Speaking to the Major Economies Forum, a climate conference organized by the White House, Guterres also castigated governments that are failing to rein in fossil fuels, and in many cases seeking increased production of gas, oil, and even coal, the dirtiest fossil fuel. He said: “Nothing could be more clear or present than the danger of fossil fuel expansion. Even in the short-term, fossil fuels don’t make political or economic sense.” US president, Joe Biden, is traveling to Saudi Arabia to push for more oil production, some EU countries are seeking to source gas from Africa and developing countries around the world, and the UK is licensing new gas fields in the North Sea.

    That right there.

    Guterres is understood to be furious that, six months after the Cop26 climate summit, and after three dire reports from the Intergovernmental Panel on Climate Change—the “starkest warning yet” from climate scientists—countries and businesses are ignoring the science and squandering opportunities to put the world on a greener path, when renewable energy is cheaper and safer than fossil fuels.

    Source: The Guardian

    It’s early days in this new reality of climate collapse. For the most part the people I know still live in the old reality. Climate collapse isn’t something they care about. They’re beginning to see it as extremes become the new norm. More drought in some areas, more intense storms, wildfires, and changes in the local weather seem to remind them of the larger global patterns. They're not responding in any meaningful way. Life goes on in the normal way they are used to living.

    But for some of us daily life in the early days of climate collapse feels like living with a blaring alarm sounding, in a house on that's on fire. It’s been that kind of alarm for me for more than 15 years. My response has been, in part, to try to live as though it mattered. To live as though my actions were just one person acting along with the larger collective also doing it's part. That person by person, community by community, people would learn and respond to the problem.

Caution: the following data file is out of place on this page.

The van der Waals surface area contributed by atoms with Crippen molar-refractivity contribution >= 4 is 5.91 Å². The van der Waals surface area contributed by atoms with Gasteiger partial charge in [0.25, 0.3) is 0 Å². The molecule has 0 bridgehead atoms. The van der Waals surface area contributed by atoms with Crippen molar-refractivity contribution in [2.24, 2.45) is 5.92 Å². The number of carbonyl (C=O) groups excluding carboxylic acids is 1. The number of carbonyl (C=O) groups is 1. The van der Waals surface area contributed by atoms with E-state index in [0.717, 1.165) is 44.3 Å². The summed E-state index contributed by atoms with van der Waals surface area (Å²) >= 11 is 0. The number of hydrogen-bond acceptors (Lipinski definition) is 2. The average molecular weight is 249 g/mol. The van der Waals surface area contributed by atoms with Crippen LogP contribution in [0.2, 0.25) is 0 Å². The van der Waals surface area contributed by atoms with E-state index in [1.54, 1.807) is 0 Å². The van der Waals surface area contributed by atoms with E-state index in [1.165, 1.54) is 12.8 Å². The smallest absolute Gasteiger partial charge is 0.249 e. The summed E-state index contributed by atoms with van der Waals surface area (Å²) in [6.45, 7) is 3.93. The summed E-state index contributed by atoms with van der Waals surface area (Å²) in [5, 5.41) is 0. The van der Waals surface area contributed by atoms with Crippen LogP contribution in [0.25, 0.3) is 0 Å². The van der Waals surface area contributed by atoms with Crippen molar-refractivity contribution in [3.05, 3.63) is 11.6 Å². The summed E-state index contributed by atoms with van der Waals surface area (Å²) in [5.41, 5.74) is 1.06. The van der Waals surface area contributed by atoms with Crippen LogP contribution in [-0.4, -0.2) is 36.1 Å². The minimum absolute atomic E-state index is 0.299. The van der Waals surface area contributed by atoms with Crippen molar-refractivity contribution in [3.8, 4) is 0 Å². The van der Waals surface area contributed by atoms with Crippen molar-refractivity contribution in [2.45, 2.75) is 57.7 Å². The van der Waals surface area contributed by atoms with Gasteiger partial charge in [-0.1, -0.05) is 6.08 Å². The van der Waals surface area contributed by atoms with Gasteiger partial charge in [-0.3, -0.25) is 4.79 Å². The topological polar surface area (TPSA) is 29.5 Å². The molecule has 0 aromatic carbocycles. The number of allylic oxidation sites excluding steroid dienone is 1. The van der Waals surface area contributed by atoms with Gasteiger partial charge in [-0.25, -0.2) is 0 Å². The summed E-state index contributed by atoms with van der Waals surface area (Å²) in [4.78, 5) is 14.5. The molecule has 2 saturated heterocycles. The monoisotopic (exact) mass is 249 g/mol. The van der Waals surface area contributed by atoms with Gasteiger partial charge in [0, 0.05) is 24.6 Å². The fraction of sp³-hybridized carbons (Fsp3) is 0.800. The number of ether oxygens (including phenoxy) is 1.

In 2022 it's obvious that our response is too little, too slow, too late. It's obvious that in the US, the leading emitter of CO2 to date, government has failed to push in the direction needed at the pace needed. There's little sign that this will change anytime soon. My suggestion is that rather than wait to be told, we begin collective action now. We should be the change we want to see.

    What does that look like in daily life? It looks like a life lived with the assumption that fossil fuels are severely restricted, rationed. That material goods will also be severely restricted. It means reusing or doing without. It means thinking about not just reducing waste but eliminating waste. It means conserving energy and material resources as though every little bit matters. Fewer appliance replacements. More careful choices when we put things in our carts.